Despite the fact that the furlong was employed in ancient Rome and England, it is no longer commonly heard nowadays. The only area in the world where furlong measures are used on highway signage is The Republic of the Union of Myanmar, which is the only country in which they are used on highway signage. If you’ve never traveled to Myanmar, you’ve probably never seen a measurement in furlongs. Furlongs are still used in England to refer to their canals, but that’s about all there is to it. All of this raises the question of why furlongs are utilized in horse racing in the first place.
- It may appear absurd, but the fact is that it all boils down to custom and tradition.
- Furlongs were employed for the construction of these first racetracks at the time, and the custom continued throughout the many years that followed.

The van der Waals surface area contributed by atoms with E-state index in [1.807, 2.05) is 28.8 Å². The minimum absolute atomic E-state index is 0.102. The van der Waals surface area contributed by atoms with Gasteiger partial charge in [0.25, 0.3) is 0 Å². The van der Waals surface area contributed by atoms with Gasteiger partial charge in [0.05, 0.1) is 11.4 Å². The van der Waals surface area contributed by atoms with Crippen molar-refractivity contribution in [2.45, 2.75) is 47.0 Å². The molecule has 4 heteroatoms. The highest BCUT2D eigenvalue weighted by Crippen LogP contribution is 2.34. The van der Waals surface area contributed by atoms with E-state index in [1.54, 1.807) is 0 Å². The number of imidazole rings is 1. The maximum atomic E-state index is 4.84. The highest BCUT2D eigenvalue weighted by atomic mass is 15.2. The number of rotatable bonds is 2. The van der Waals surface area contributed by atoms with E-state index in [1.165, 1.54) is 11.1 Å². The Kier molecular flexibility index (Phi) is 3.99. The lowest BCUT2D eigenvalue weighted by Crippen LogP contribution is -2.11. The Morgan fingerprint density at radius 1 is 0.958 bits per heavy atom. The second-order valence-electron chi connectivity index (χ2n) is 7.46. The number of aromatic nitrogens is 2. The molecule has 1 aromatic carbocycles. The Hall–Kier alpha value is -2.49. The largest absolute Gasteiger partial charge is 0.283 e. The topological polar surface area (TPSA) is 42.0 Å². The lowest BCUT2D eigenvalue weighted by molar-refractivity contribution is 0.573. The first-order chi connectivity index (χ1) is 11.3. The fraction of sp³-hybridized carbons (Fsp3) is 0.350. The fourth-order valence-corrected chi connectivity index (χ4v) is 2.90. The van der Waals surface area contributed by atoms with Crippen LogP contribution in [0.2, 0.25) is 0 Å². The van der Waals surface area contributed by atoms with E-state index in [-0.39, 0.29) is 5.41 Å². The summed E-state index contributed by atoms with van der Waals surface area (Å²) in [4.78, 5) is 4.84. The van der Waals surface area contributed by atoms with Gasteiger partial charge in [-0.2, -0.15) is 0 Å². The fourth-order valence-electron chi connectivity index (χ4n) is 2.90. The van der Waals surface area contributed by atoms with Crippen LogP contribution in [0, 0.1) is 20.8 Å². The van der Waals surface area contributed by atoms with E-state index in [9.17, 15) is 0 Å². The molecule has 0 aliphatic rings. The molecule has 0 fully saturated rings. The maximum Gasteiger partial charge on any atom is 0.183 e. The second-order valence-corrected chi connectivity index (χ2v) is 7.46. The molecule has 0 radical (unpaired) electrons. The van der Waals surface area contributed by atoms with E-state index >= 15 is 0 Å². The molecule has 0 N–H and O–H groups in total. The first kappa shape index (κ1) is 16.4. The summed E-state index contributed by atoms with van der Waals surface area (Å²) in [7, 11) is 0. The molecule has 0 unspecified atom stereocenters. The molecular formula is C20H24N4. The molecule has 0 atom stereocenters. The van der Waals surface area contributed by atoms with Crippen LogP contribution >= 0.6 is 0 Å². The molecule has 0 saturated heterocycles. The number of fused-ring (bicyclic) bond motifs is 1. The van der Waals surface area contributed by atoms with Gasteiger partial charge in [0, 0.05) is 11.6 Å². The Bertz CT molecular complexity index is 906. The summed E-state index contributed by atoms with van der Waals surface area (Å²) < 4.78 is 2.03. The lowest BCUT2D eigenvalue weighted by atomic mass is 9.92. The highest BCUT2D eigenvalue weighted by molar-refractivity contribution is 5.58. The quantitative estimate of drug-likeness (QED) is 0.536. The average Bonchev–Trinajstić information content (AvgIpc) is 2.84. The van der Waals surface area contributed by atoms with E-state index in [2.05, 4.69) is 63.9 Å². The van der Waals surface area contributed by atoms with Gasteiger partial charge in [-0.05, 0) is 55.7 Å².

- When referring to the length of racetracks that are one mile or shorter in distance, the term “furlong” is reserved for usage in modern horseracing.
- If the track were half-mile in length, it would simply be called four furlongs.
Any track that is longer than a mile is measured in miles and fractions; only races that are less than a mile are measured in fractions. Many horses have raced in furlong races throughout the years, and several spectacular world records have been set along the way. Here are some of the best.
One-Furlong Race Record
The record for the quickest one-furlong horse race was established in a claiming race of all places, which is ironic given the circumstances. In 2009, Travel Plan, a Quarter Horse, broke a new world record at the Los Alamitos Racecourse with a time of 11.493 seconds. It is not common for Thoroughbreds to participate in races that are only one-furlong in length.